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Teachers, Are You Looking for Great Material to Enhance Your Online Curricula?

This Bitter Earth. Photo by Sam Wootton, courtesy of NYCB

Create a Watch Party! Here are four free offerings from New York City's most celebrated arts organizations to share with your students and their families.


New York City Ballet

Excerpt of Christopher Wheeldon's This Bitter Earth performed by Sara Mearns and Adrian Danchig-Waring.

"Words cannot fully capture the beauty or essence of this moving pas de deux, but for me it speaks to our times," says Wendy Whelan, who originated Mearns' role when the ballet premiered in 2012. "It honors where we have come from and the challenges we face moving forward into the unknown. The choreography inspires reflection from both its performers and audience and I hope, for you, conveys a peaceful sense of hope for the future."

American Ballet Theatre

Every week, Monday through Thursday, @ABTSchool Instagram and YouTube offers daily virtual classes taught by former ABT dancers, ABT JKO faculty and ABT teaching artists, who are all certified in the ABT National Training Curriculum.

#ABTots (Ages 2–4): Tuesdays and Thursdays at 10 am EST

Primary (Ages 5–8): Mondays and Wednesdays at 2 pm EST

Lincoln Center at Home

#Concerts for Kids: Wednesday, April 8 at 4 pm

Zeshan B brings an Indo-Pakistani feel to soul, blues, and more

For family audiences, #ConcertsForKids are new, short concerts recorded by the artists themselves. The performances will premiere at LincolnCenter.org, Lincoln Center's YouTube Page, and on Lincoln Center's Facebook Page and will be available after, on demand for families to enjoy whenever is convenient.

Alvin Ailey American Dance Theater

Full-length videos of the company's repertory.

April 2–5: Ailey II in Yannick Lebrun's Saa Magni and Bradley Shelver's Where There Are Tongues

April 9–12: Alvin Ailey American Dance Theater in Judith Jamison's Divining

Technique
Nan Melville, courtesy Genn

Not so long ago, it seemed that ballet dancers were always encouraged to pull up away from the floor. Ideas evolved, and more recently it has become common to hear teachers saying "Push down to go up," and variations on that concept.

Charla Genn, a New York City–based coach and dance rehabilitation specialist who teaches company class for Dance Theatre of Harlem, American Ballet Theatre and Ballet Hispánico, says that this causes its own problems.

"Often when we tell dancers to go down, they physically push down, or think they have to plié more," she says. These are misconceptions that keep dancers from, among other things, jumping to their full potential.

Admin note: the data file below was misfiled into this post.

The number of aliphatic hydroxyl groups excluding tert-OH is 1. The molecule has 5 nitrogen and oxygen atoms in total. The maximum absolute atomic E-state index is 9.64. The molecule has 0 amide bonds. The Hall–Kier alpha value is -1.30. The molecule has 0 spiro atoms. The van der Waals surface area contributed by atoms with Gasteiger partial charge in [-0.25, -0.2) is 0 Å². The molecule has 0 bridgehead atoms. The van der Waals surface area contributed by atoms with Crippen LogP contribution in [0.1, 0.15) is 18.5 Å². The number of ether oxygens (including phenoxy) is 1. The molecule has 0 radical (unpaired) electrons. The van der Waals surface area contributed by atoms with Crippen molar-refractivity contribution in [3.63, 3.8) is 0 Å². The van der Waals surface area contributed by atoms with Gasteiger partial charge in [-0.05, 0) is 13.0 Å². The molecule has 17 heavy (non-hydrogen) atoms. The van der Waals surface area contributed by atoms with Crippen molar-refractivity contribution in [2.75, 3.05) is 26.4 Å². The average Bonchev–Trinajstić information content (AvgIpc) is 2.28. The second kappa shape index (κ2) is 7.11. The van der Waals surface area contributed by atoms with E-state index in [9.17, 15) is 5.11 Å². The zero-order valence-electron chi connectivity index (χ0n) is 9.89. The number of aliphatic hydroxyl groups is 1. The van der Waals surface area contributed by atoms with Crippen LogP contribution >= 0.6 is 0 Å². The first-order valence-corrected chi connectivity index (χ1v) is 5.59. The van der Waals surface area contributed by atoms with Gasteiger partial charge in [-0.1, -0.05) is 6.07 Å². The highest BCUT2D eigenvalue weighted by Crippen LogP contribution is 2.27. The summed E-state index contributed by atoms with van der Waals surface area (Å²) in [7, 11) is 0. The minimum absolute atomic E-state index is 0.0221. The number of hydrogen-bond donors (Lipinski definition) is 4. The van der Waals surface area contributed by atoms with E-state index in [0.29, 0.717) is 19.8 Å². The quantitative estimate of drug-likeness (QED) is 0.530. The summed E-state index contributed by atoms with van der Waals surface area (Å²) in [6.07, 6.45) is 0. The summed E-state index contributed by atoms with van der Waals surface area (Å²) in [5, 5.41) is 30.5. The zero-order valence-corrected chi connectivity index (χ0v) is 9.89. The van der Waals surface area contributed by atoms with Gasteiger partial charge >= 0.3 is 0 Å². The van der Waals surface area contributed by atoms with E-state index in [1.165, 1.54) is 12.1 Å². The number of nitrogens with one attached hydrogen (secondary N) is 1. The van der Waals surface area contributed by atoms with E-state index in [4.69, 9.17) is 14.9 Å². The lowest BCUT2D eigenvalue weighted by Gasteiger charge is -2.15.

To help dancers learn to efficiently use what she calls "Mother Marley," Genn has developed these clever techniques and teaching tools.

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Teachers Trending
Alwin Courcy, courtesy Ballet des Amériques

Carole Alexis has been enduring the life-altering after-effects of COVID-19 since April 2020. For months on end, the Ballet des Amériques director struggled with fevers, tingling, dizziness and fatigue. Strange bruising showed up on her skin, along with the return of her (long dormant) asthma, plus word loss and stuttering.

"For three days I would experience relief from the fever—then, boom—it would come back worse than before," Alexis says. "I would go into a room and not know why I was there." Despite the remission of some symptoms, the fatigue and other debilitating side effects have endured to this day. Alexis is part of a tens-of-thousands-member club nobody wants to be part of—she is a COVID-19 long-hauler.

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Teachers Trending

Annika Abel Photography, courtesy Griffith

When the murder of George Floyd in Minneapolis last May catalyzed nationwide protests against systemic racism, the tap community resumed longstanding conversations about teaching a Black art form in the era of Black Lives Matter. As these dialogues unfolded on social media, veteran Dorrance Dance member Karida Griffith commented infrequently, finding it difficult to participate in a meaningful way.

"I had a hard time watching people have these conversations without historical context and knowledge," says Griffith, who now resides in her hometown of Portland, Oregon, after many years in New York City. "It was clear that there was so much information missing."

For example, she observed people discussing tap while demonstrating ignorance about Black culture. Or, posts that tried to impose upon tap the history or aesthetics of European dance forms.

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